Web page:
Tonight the Empire State Building, Niagra Falls, Rockefeller Center, the Suez Canal, Sydney Opera House, Edinburgh Castle, and many many more landmarks and homes across the world will be lit up with blue lights to spread awareness and acceptance of those on the autism spectrum for World Autism Awareness Day. Additionally, the month of April is National Autism Awareness month.
If you’ve followed us for any length of time you probably know we (Matt & Jenny S) are the proud parents of a sweet little boy on the autism spectrum. It is our hope that our followers and friends will take at least a few moments out of your day to promote awareness and acceptance of those on the autism spectrum. For our part, we have chosen to share a bit more of our personal experience with autism.
Our youngest child was diagnosed with autism spectrum disorder (ASD) in March of 2016, following a devastating regression in early December 2015 that silenced his speech, made his eyes go dull, and caused him to withdrawal from our world, even though he remained physically present. Not all children with autism regress—many children are detected by missed milestones. However, our son was an early talker and the regression was sudden and very obvious.
Despite the obvious and dramatic loss of skills, we faced a long wait to even be seen for diagnosis because of the limited availability of specialists. Thankfully we were blessed with a “short” 3 month wait which was filled with anxiety, fear, and lots and lots of self-education. By the time we were seen for diagnosis we already knew in our hearts what we were facing. After hours of testing and interviews, the diagnosis was confirmed, and new appointments were booked to screen for other conditions that are often found in tandem with autism.
The next few months were a blur of tests with moments ranging from hearing booths, to holding our son as probes were literally glued to his scalp as he was tested for seizure activity and then again as the probes were removed using acetone, to holding his hand at the hospital as an anesthesiologist prepared him to be put to sleep so they could look at his brain activity to determine if he was still able to hear.
As time passed more and more “autistic behaviors” emerged, including flapping, spinning in circles, humming, pica, toe-walking, and sadly some self-harming that has left him with noticeable scars on one of his hands. Sleep was quickly reduced to short spans that didn’t allow for the rest of the family to function without sleeping in shifts. He is drawn to water and heights and is unaware of the dangers that they can present to him, making his tendency to wander and bolt particularly dangerous. He also struggles with becoming overloaded by some lights, sounds, and textures, as well as with some crowded social situations.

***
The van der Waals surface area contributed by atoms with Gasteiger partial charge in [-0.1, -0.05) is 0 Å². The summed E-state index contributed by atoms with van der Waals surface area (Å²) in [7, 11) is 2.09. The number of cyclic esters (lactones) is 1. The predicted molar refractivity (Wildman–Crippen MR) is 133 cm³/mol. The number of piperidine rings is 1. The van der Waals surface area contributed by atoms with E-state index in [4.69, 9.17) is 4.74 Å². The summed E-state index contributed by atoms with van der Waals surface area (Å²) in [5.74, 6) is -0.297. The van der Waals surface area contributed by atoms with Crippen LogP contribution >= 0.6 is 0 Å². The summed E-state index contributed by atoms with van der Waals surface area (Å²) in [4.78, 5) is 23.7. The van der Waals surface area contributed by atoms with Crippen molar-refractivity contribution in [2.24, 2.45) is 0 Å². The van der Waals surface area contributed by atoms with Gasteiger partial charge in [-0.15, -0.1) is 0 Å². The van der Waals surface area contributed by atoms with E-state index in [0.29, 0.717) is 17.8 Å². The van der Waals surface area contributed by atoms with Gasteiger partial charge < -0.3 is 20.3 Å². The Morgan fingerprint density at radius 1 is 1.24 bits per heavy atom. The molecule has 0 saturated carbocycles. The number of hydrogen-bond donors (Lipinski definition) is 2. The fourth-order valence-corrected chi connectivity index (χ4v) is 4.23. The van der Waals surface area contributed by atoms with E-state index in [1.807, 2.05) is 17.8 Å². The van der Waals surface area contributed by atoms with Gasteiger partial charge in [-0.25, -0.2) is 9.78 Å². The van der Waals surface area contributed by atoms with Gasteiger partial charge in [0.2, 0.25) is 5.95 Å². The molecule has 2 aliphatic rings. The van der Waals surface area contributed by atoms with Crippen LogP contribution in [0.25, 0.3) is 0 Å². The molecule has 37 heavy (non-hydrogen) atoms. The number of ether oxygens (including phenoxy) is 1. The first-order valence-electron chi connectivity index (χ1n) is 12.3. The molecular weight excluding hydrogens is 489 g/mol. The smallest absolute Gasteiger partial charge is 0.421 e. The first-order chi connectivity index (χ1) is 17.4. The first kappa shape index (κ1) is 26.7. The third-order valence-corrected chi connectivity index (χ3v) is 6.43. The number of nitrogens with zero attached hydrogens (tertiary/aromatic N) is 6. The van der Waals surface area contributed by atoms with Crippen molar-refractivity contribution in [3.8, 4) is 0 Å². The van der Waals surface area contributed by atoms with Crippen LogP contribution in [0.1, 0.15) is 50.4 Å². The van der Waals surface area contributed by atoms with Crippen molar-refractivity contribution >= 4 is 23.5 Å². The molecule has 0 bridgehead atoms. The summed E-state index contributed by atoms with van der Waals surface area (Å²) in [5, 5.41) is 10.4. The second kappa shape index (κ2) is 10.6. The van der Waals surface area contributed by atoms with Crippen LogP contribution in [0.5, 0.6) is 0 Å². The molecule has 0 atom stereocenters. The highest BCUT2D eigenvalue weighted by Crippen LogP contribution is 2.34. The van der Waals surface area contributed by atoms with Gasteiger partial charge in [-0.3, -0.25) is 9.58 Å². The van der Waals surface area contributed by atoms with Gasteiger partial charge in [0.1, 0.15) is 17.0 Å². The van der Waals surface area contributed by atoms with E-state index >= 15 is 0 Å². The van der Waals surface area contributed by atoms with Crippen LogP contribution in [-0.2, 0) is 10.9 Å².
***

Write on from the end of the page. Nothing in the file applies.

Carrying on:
In therapy he has worked on maintaining eye contact, learned how to play with some toys appropriately, and how to sign some basic requests. At home we have installed therapy swings, gymnastic wedges, mats, and crash pads, and use yoga daily as an additional tool in our toolbox to give him the vestibular stimulation that he needs to learn.
Today we have 2 years of a combination of hundreds of hours of speech, occupational, and ABA therapy under our belts. Though he is still nonverbal he can communicate some through a handful of signs, and he has greatly increased his eye contact and interaction with others. He can light up a room with his gorgeous smile and happy squeals, and he is strong, happy, and active, and we are so very proud of how hard he has worked and how far he has come.
Although our sweet boy is only 3 years old, he has taught us so much about acceptance and love. He will absolutely always have autism. It isn’t something he will outgrow and there is no cure, but early intervention has given our amazing, funny, sweet, perfect little boy back to us, just a little bit different than he was before the regression.
While we have always been very open and vocal about our son’s autism, it doesn’t give us complete immunity to the stares and pointing, nor the well-intended but misguided advice from strangers in public. At times a visit grocery store can sometimes feel like a private hell. When we are able to attend church we can often be seen sneaking out early if he gets overwhelmed. Our other children and the children and parents in our play groups are all comfortable with our son, but every outing requires some level of pre-planning and an escape plan. Babysitters and unfortunately even family members have been known to disappear from our lives since his regression, and we accept that it is simply for the better.
Often adults stare for a moment, but then avert their eyes in an effort to be polite upon noticing that we are using sign language with our son. I can honestly say I was guilty of the same before our son because I didn’t want to be rude—but now on the other side of things, I can tell you that it hurts more than helps. I can’t make you aware if you won’t even look in our direction! We would by far rather answer your (or your child’s!) questions rather than you try to pretend that we don’t exist. I can’t tell you the comfort it brings me when someone notices my child is different and welcomes us anyway!
Today is World Autism Awareness Day—but for us, it is every day. We hope that by sharing our story we can bring just a little bit more awareness, acceptance, and compassion to this amazing community of beautiful souls and the family and friends who love them.